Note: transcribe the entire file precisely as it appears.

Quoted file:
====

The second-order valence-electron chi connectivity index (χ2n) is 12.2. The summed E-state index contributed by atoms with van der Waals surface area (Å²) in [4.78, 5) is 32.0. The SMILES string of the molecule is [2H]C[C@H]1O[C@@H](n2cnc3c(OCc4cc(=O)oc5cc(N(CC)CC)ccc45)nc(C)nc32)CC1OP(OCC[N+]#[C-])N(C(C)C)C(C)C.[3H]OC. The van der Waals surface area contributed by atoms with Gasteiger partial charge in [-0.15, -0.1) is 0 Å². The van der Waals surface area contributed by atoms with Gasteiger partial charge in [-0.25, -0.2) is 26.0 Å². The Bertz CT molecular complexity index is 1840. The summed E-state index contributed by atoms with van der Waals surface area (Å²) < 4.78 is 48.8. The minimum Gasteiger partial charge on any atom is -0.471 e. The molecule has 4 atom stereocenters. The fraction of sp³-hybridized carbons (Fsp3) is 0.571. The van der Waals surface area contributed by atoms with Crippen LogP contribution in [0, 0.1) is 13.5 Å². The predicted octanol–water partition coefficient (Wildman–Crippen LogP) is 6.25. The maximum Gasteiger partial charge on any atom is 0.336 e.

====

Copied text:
The second-order valence-electron chi connectivity index (χ2n) is 12.2. The summed E-state index contributed by atoms with van der Waals surface area (Å²) in [4.78, 5) is 32.0. The SMILES string of the molecule is [2H]C[C@H]1O[C@@H](n2cnc3c(OCc4cc(=O)oc5cc(N(CC)CC)ccc45)nc(C)nc32)CC1OP(OCC[N+]#[C-])N(C(C)C)C(C)C.[3H]OC. The van der Waals surface area contributed by atoms with Gasteiger partial charge in [-0.15, -0.1) is 0 Å². The van der Waals surface area contributed by atoms with Gasteiger partial charge in [-0.25, -0.2) is 26.0 Å². The Bertz CT molecular complexity index is 1840. The summed E-state index contributed by atoms with van der Waals surface area (Å²) < 4.78 is 48.8. The minimum Gasteiger partial charge on any atom is -0.471 e. The molecule has 4 atom stereocenters. The fraction of sp³-hybridized carbons (Fsp3) is 0.571. The van der Waals surface area contributed by atoms with Crippen LogP contribution in [0, 0.1) is 13.5 Å². The predicted octanol–water partition coefficient (Wildman–Crippen LogP) is 6.25. The maximum Gasteiger partial charge on any atom is 0.336 e.